Reading and Writing – a match made in linguistic heaven
Seems like I’ve had a spate (what a great word!) of emails asking about reading and writing, and the connection between these subject areas. So let’s tackle it.
Reading is the single most important part of your homeschool.
It matters not if your children read or you read to them. What matters more than anything is that they are repeatedly immersed in written language. (I’ll talk about learning to read in a moment.) Written language has its own cadence. It differs from conversation. Conversational language is stacatto, is inflected by facial movements and vocal intonations, is accompanied by body language and is contextual (often replying to words, ideas known to both speakers).
Written language can’t see your face, can’t hear your reactions. It takes nothing for granted. The whole world it seeks to share must be conjured by magic – the magic of words. Reading to your kids, ensuring that they read every day, does more to shape how they will write than any workbook, writing course, or curricula. I will repeat that because no one believes it on the first pass:
Reading every day is the best writing program you can “buy.”
So now we can talk about how and why it works. Language acquisition is largely intuitive. It comes from “hearing” and “mimicking.” When your kids learn to speak their native tongue, they are incorporating sounds, movements, intonations and facial expressions into their spoken words. We crack up as much at their surprising use of volume, deadpan humor, commands and sophistication at ages 2-3 as we do at their word choices. They combine so many different aspects of communication into their words that we hardly notice (they are hitting all the right intuitive strokes, and even risking a few that are beyond their maturity or grasp).
Written language functions in a similar way. The more you read, the more you become conditioned to detailed description, to housing your dialog in attributive tags, to building suspense, to attaching meaning to an idea through the use of metaphor. These “habits” are the intonation patterns of written language. They are as natural to natural writers as raising an eyebrow to convey suspicion is to native speakers.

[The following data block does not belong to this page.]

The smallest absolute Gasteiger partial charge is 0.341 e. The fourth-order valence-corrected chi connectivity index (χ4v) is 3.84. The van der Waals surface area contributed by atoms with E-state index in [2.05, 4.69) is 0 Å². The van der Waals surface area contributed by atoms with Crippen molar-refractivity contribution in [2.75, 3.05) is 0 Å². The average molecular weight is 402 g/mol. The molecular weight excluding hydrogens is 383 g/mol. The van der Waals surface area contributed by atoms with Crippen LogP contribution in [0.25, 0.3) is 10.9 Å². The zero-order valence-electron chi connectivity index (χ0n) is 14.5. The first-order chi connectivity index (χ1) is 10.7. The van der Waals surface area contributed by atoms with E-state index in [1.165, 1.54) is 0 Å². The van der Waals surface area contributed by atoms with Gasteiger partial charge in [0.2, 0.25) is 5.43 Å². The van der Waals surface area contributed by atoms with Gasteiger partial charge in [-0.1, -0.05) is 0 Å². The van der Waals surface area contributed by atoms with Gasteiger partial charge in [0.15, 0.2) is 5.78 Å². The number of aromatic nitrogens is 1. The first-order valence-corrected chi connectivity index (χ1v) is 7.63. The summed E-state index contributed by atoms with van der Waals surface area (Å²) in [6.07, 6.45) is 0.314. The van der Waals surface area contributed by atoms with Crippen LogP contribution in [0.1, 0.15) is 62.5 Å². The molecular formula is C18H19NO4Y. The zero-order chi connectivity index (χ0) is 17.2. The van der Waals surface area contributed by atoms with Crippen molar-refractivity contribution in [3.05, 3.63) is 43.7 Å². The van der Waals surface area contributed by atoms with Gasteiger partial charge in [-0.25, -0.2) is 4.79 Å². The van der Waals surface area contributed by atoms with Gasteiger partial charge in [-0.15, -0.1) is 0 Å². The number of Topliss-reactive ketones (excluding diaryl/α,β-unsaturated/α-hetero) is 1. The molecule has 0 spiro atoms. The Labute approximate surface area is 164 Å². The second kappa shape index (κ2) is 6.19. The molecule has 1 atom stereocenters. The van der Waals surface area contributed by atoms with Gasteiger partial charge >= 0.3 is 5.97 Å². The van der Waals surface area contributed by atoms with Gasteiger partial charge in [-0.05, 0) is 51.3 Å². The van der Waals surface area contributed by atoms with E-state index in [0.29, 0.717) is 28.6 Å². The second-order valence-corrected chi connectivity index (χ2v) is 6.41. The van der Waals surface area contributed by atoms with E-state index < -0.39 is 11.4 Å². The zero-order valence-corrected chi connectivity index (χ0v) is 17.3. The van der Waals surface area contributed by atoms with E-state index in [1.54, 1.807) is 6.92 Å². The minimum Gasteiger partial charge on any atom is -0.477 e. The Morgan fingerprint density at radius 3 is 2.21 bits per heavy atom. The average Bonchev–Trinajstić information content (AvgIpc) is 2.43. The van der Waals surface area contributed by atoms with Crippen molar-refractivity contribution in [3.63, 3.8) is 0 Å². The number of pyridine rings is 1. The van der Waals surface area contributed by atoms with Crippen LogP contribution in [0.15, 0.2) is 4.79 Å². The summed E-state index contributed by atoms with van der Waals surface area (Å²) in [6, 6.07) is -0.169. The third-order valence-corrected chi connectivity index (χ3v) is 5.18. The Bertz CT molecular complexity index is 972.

However, you don’t see all the fruit of that reading in year one. Just like speaking takes at least five years to master sufficiently to be considered “fluent,” writing requires at least that long and then some, due to its unique delivery method (learning to manage a pencil and all the mechanics of writing is more challenging than syncing your tongue, teeth and vocal chords). So I say: give it ten years instead. Signs of mimicry will erupt sooner than that (and for those, be grateful!). Still, to become a fluent, competent writer takes ten years. Reading is essential for shaping the intuitive inner ear that tells the writer that he or she is speaking the right language.
So what if your child isn’t reading? We have three kids who read late: 8 1/2, nearly 9, and 10+. We had two early readers: 6 1/2 and 7. All five of them are avid, fluent readers now. In fact, I noticed that the reading of lengthy chapter books started at around age 11 with all five kids, no matter when they began reading. Our youngest read latest! Go figure.
Regardless of when they began reading for themselves, though, I have always read aloud to them. We’ve read novels, non-fiction books, the Bible, poetry, Shakespeare, comic books and picture books, websites, and instruction manuals. I used to read about an hour a day to them from a variety of sources. It’s the one thing we never failed to do.
So today, carve out that time. Put aside writing, spelling, even that essential math book. Read aloud today and every day.
Tell yourself that if you read to your children, you did homeschool them today.